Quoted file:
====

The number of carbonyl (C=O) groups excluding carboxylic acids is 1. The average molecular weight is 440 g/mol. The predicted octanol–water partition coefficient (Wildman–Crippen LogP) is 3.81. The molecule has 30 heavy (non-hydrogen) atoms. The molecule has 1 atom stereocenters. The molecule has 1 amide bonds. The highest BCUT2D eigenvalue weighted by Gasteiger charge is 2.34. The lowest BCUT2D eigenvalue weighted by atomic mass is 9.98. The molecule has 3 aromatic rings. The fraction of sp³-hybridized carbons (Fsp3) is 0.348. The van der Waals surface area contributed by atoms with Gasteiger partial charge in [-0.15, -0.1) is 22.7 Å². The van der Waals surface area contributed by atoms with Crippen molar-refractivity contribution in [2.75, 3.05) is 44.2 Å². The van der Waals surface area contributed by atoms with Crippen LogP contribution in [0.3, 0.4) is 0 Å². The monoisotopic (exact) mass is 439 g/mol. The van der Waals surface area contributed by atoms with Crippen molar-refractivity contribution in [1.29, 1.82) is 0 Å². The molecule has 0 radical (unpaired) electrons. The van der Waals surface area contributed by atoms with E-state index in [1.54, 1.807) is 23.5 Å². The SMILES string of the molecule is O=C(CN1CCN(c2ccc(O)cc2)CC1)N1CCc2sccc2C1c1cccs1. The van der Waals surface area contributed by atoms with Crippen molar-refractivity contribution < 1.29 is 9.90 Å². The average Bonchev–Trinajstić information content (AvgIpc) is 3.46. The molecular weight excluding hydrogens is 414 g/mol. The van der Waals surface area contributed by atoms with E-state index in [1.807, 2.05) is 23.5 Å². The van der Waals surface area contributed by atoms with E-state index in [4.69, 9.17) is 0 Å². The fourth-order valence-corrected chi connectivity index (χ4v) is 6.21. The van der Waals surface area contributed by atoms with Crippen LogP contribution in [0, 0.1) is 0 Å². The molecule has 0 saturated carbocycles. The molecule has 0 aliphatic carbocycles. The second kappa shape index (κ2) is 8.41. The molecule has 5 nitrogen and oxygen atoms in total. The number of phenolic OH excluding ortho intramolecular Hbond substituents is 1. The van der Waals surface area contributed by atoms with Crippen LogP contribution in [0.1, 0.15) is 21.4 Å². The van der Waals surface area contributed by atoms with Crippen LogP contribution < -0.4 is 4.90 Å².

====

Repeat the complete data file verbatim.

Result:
The number of carbonyl (C=O) groups excluding carboxylic acids is 1. The average molecular weight is 440 g/mol. The predicted octanol–water partition coefficient (Wildman–Crippen LogP) is 3.81. The molecule has 30 heavy (non-hydrogen) atoms. The molecule has 1 atom stereocenters. The molecule has 1 amide bonds. The highest BCUT2D eigenvalue weighted by Gasteiger charge is 2.34. The lowest BCUT2D eigenvalue weighted by atomic mass is 9.98. The molecule has 3 aromatic rings. The fraction of sp³-hybridized carbons (Fsp3) is 0.348. The van der Waals surface area contributed by atoms with Gasteiger partial charge in [-0.15, -0.1) is 22.7 Å². The van der Waals surface area contributed by atoms with Crippen molar-refractivity contribution in [2.75, 3.05) is 44.2 Å². The van der Waals surface area contributed by atoms with Crippen LogP contribution in [0.3, 0.4) is 0 Å². The monoisotopic (exact) mass is 439 g/mol. The van der Waals surface area contributed by atoms with Crippen molar-refractivity contribution in [1.29, 1.82) is 0 Å². The molecule has 0 radical (unpaired) electrons. The van der Waals surface area contributed by atoms with E-state index in [1.54, 1.807) is 23.5 Å². The SMILES string of the molecule is O=C(CN1CCN(c2ccc(O)cc2)CC1)N1CCc2sccc2C1c1cccs1. The van der Waals surface area contributed by atoms with Crippen molar-refractivity contribution < 1.29 is 9.90 Å². The average Bonchev–Trinajstić information content (AvgIpc) is 3.46. The molecular weight excluding hydrogens is 414 g/mol. The van der Waals surface area contributed by atoms with E-state index in [1.807, 2.05) is 23.5 Å². The van der Waals surface area contributed by atoms with E-state index in [4.69, 9.17) is 0 Å². The fourth-order valence-corrected chi connectivity index (χ4v) is 6.21. The van der Waals surface area contributed by atoms with Crippen LogP contribution in [0, 0.1) is 0 Å². The molecule has 0 saturated carbocycles. The molecule has 0 aliphatic carbocycles. The second kappa shape index (κ2) is 8.41. The molecule has 5 nitrogen and oxygen atoms in total. The number of phenolic OH excluding ortho intramolecular Hbond substituents is 1. The van der Waals surface area contributed by atoms with Crippen LogP contribution in [0.1, 0.15) is 21.4 Å². The van der Waals surface area contributed by atoms with Crippen LogP contribution < -0.4 is 4.90 Å².